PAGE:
Before becoming a parent, did you ever have idyllic visions of what family life would be like?
Days out where everyone is laughing and smiling like the pictures you see in holiday brochures? Impeccably behaved children who could teach the Queen a thing or two with their perfect etiquette? A dinner table where everyone converses cordially and exchanges bon mots and amusing anecdotes about their day?
Yeah, me too. Of course, reality is somewhat different. Except for yesterday.
My parents come to visit for the weekend on a regular basis and we often prepare a big roast for Sunday lunch. They bring the food and do all the chopping up, then I do the cooking.
Getting the kids to appreciate the fact that we’ve been slaving away in the kitchen all morning isn’t so easy, however. It often takes 15 minutes of chivvying to get them all to wash their hands and get to the table without wandering off, then one or more of them will be in a grumpy mood and whine through the entire meal before asking if they can leave the table before I’ve barely sat down.
This time, though, by the time I had finished bringing the food through, the kids were all in their seats, smiling and filling their plates. Okay, they weren’t exactly in their Sunday best – Toby was still in his dressing gown, Isaac in his pyjamas – but that’s as close as the boys get to formal wear at weekends.
Nobody whined. Nobody refused to eat their vegetables. Nobody desperately wanted to be elsewhere.
The boys talked about their weeks at school while Kara, whose conversational skills improve noticeably with every passing week, also participated fully in the chat and all the jokes about ‘Daddy’s big tummy’. (It’s a Peppa Pig thing, and I can’t deny that I do bear an unfortunate resemblance to Daddy Pig in terms of body shape.)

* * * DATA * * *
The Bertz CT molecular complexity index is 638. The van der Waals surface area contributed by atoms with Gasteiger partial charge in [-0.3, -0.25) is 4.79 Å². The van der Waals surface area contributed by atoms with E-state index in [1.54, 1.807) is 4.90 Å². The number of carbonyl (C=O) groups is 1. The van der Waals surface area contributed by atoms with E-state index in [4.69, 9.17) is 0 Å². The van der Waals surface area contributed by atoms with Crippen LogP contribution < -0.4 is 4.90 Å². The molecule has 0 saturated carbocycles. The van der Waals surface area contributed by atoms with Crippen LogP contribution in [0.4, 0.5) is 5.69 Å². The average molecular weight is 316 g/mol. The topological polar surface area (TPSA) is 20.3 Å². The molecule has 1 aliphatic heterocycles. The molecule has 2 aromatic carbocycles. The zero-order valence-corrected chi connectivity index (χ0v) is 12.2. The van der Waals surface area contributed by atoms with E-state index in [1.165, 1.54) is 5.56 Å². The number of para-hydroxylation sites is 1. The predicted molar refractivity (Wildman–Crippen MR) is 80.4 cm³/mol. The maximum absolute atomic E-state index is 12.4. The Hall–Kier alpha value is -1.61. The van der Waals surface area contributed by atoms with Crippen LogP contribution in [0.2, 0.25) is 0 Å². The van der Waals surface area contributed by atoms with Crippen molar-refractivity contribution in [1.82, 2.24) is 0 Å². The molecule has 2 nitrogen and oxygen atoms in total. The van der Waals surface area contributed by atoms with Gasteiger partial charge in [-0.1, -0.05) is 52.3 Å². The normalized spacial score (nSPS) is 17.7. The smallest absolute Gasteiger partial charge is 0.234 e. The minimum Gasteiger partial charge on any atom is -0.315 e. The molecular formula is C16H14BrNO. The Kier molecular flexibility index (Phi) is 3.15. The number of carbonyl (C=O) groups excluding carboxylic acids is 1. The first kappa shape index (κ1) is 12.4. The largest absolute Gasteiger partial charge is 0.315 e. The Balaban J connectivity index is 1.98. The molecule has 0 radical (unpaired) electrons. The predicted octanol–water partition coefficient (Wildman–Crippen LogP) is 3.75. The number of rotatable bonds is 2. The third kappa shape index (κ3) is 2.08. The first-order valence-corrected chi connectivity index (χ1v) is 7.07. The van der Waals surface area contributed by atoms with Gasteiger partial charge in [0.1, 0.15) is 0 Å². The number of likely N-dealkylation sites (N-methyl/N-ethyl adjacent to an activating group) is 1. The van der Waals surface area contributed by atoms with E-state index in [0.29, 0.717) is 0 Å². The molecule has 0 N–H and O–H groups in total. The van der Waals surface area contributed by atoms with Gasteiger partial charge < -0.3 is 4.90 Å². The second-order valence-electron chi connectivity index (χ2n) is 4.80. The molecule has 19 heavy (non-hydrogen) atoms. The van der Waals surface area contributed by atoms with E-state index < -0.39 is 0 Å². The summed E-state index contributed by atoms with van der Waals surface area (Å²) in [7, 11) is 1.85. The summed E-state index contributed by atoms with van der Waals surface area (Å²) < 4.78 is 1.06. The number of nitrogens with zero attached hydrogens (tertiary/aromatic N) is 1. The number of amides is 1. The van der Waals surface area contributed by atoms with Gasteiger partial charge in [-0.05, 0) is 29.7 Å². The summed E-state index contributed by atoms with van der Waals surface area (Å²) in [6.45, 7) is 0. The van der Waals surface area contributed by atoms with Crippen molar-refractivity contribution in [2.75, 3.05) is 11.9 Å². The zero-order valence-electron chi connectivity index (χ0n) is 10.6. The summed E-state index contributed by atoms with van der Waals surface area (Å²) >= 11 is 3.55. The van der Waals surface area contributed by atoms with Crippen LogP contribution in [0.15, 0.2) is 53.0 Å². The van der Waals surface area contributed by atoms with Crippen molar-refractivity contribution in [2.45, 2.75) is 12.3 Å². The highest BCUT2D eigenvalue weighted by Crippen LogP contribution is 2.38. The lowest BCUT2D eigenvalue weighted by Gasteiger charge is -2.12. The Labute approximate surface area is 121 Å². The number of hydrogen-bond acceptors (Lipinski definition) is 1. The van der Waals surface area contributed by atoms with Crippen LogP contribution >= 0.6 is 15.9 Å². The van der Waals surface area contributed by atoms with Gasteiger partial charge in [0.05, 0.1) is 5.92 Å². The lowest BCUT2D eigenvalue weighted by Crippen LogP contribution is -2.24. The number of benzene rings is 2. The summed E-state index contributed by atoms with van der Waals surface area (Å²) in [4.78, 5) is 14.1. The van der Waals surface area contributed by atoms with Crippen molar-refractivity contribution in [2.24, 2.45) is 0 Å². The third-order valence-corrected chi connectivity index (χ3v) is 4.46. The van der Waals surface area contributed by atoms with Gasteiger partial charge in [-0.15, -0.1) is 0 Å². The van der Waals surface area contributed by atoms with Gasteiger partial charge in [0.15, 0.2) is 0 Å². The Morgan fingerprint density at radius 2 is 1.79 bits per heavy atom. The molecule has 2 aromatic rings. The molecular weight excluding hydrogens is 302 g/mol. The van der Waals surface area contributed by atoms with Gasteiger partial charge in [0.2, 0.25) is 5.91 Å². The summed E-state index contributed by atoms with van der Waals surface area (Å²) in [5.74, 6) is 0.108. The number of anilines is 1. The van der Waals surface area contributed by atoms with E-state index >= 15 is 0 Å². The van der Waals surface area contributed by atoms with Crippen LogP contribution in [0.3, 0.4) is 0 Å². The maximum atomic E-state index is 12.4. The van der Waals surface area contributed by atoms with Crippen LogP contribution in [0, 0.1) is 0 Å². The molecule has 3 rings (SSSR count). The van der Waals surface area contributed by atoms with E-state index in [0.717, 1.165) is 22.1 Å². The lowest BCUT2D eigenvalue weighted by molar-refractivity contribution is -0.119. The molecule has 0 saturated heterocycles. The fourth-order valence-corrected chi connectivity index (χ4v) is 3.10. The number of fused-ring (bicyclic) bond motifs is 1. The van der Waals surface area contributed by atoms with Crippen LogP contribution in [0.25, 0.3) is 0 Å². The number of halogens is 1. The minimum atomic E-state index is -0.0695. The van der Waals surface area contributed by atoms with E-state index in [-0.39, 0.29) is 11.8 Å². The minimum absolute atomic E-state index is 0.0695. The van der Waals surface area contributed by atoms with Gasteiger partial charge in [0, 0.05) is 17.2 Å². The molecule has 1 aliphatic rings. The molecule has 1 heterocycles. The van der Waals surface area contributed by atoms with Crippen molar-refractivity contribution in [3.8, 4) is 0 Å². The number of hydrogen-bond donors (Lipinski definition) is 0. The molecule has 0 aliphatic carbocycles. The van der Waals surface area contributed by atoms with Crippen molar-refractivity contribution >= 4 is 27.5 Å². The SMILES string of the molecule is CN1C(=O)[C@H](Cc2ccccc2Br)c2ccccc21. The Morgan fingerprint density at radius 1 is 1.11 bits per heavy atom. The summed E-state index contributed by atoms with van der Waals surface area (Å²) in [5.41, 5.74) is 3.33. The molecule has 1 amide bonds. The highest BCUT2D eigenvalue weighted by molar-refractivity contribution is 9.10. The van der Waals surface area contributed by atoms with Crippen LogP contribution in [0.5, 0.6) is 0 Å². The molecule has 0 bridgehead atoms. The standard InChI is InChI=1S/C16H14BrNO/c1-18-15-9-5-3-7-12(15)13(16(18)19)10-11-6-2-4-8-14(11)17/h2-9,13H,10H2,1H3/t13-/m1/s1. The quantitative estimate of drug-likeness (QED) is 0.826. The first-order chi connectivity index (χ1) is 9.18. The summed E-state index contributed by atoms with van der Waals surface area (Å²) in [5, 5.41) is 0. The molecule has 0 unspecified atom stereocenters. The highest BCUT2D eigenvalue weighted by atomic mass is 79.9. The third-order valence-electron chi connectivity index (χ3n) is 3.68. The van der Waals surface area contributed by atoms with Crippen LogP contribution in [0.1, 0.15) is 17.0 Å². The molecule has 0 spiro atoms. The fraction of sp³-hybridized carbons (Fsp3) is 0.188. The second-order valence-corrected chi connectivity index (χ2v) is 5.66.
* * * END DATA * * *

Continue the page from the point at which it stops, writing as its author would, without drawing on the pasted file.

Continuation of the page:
We talked. We ate. We felt like a proper, old-fashioned family – three generations’ worth. Good food, good company. It was everything I would want the perfect Sunday lunch to be.
Afterwards, Isaac, Kara, my mum and I cycled/scooted/walked into town to burn off some of the calories. And once my parents had set off home, we all settled down to watch a film before the kids’ bedtime.
And that was my perfect Sunday. Nothing particularly exciting or extraordinary, but in a way it was perfect simply because it was just us doing ordinary stuff. It’s what the nuts and bolts of family life – the little moments that dominate our time – should be but so rarely are, like capturing lightning in a bottle.
It’s not often (okay, rarely) as perfect as this but, on those occasions when it is, it makes the moment that much more special. Add another entry to the memory bank of great little things. No doubt normal service will be resumed next weekend!